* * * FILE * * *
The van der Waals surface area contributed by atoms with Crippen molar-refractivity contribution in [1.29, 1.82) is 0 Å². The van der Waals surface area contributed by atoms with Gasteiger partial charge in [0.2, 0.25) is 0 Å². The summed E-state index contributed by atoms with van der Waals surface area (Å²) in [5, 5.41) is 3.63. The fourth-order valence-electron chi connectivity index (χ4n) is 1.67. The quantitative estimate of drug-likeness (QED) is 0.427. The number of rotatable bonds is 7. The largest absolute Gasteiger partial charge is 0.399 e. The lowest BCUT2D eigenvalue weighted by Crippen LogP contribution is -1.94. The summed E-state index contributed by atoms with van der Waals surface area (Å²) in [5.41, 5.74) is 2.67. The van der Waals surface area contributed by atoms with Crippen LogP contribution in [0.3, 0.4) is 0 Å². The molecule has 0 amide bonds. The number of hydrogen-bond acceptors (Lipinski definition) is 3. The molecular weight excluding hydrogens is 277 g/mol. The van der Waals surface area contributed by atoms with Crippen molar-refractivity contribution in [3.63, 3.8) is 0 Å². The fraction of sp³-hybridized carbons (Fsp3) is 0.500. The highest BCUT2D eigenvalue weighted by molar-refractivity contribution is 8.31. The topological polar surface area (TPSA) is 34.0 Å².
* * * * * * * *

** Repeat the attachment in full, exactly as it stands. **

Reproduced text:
The van der Waals surface area contributed by atoms with Crippen molar-refractivity contribution in [1.29, 1.82) is 0 Å². The van der Waals surface area contributed by atoms with Gasteiger partial charge in [0.2, 0.25) is 0 Å². The summed E-state index contributed by atoms with van der Waals surface area (Å²) in [5, 5.41) is 3.63. The fourth-order valence-electron chi connectivity index (χ4n) is 1.67. The quantitative estimate of drug-likeness (QED) is 0.427. The number of rotatable bonds is 7. The largest absolute Gasteiger partial charge is 0.399 e. The lowest BCUT2D eigenvalue weighted by Crippen LogP contribution is -1.94. The summed E-state index contributed by atoms with van der Waals surface area (Å²) in [5.41, 5.74) is 2.67. The van der Waals surface area contributed by atoms with Crippen LogP contribution in [0.3, 0.4) is 0 Å². The molecule has 0 amide bonds. The number of hydrogen-bond acceptors (Lipinski definition) is 3. The molecular weight excluding hydrogens is 277 g/mol. The van der Waals surface area contributed by atoms with Crippen molar-refractivity contribution in [3.63, 3.8) is 0 Å². The fraction of sp³-hybridized carbons (Fsp3) is 0.500. The highest BCUT2D eigenvalue weighted by molar-refractivity contribution is 8.31. The topological polar surface area (TPSA) is 34.0 Å².